Frankenfish: genetically engineered salmon close to winning FDA approval

As AquAdvantage salmon nears FDA approval, this genetically engineered fish is likely to show up on your plate – and you may not even know it.

By Andrea Pokrzywinski

By Andrea Pokrzywinski

From my column in Communities @ Washington Times

WASHINGTON DC, February 2, 2013- Genetically modified crops have been a part of the U.S. food supply for many years.  Genetically engineered (GE) animals, however, have not.

If successful, AquAdvantage® salmon will be the first genetically engineered animal allowed into the U.S. food supply.

AquAdvantage salmon is an Atlantic salmon that has two added genes; an added gene from the Pacific salmon to make it grow faster, and an added gene from an eel that makes it grow throughout the year.  GE salmon grow in half the time – 18 months instead of three years- but do not grow larger than natural salmon. Currently AquAdvantage eggs are created in Prince Edward Island and the fish are grown and farmed in Panama.

AquAdvantage creator, Massachusetts-based AquaBounty, has been working to obtain FDA approval to market its product for human consumption in the U.S. for 17 years.  Currently in the final stages of the lengthy New Animal Drug Application (NADA) required by FDA, GE salmon could reach American plates as early as the end of 2013.

The FDA concluded in 2010 that the AquAdvantage salmon was safe for human consumption. Clearing the salmon of a final hurdle in December of 2012, the FDA’s draft environmental assessment concluded that AquAdvantage fish did not pose a threat to the U.S. environment.  This draft assessment will be open to public comments for 60 days.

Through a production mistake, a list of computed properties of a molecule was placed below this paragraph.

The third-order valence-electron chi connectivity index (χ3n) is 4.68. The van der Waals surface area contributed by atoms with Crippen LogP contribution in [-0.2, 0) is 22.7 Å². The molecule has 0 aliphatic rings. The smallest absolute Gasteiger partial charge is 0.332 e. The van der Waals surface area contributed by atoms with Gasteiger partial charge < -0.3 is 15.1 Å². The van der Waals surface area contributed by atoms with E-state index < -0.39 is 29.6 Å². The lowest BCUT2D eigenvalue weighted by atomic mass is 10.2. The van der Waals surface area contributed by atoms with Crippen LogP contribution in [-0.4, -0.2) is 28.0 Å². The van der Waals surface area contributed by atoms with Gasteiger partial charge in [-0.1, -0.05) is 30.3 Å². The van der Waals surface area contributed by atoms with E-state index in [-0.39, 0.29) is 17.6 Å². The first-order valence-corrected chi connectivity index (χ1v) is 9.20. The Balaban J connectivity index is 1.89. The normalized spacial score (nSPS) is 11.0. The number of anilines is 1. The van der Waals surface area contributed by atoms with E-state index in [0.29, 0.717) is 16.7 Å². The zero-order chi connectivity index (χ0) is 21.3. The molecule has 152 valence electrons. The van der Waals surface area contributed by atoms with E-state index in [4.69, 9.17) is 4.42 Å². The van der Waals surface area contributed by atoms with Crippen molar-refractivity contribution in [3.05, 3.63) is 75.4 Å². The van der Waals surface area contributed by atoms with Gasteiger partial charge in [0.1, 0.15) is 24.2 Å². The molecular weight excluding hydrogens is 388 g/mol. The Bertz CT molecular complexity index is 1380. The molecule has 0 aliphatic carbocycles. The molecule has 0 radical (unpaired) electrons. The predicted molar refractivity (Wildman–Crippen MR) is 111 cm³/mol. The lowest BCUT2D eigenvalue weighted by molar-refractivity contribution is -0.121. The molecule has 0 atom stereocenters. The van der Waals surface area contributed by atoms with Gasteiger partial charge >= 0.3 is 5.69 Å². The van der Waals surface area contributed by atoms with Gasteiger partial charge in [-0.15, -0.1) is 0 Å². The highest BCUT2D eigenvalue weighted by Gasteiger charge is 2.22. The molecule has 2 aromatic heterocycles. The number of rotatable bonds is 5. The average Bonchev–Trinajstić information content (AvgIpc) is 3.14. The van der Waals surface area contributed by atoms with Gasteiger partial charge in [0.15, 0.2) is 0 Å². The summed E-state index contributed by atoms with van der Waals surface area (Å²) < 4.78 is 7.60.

By clearing this last major regulatory hurdle, it is likely that AquAdvantage will gain FDA approval despite opposition and make its way into the American food supply by the end of 2013.  While the debate over GE animals rages on, there is also a growing question concerning the labeling of these foods once they are on the market.

The controversy

There are compelling arguments on both sides of the issue of whether to allow genetically modified animals into our food supply.  Most of the arguments center on whether GE animals are safe for human consumption, whether they pose a threat to the environment, and whether they should be labeled as GE foods.

Supporters of AquAdvantage and similar products argue that genetically modified animals will produce a low-priced, high-quality protein that is not a threat to the environment and is safe for human consumption.

On the other side of the argument, Andrew Kimbrell, executive director for Center for Food Safety (CFS) says that “GE salmon has no socially redeeming value; it’s bad for the consumer, bad for the salmon industry and bad for the environment.”

In 2010, as part of the FDA investigation of the AquaBoyndy’s NADA application, the FDA tested six specimens.  Based on the results of these tests, many health professionals agreed with the FDA assessment that the salmon is unlikely to cause more allergies or harmful effects than natural salmon.

However, opponents argue that testing, especially on the possible long-term health effects of consuming genetically engineered fish, has not been adequate.  According to the Organic Consumers’ Association (OCA), “even with such limited testing, the results showed an increase in allergy-causing potential, […] AquAdvantage also contains elevated levels of the growth hormone, IGF-1, which is linked to prostate, breast and colon cancers.”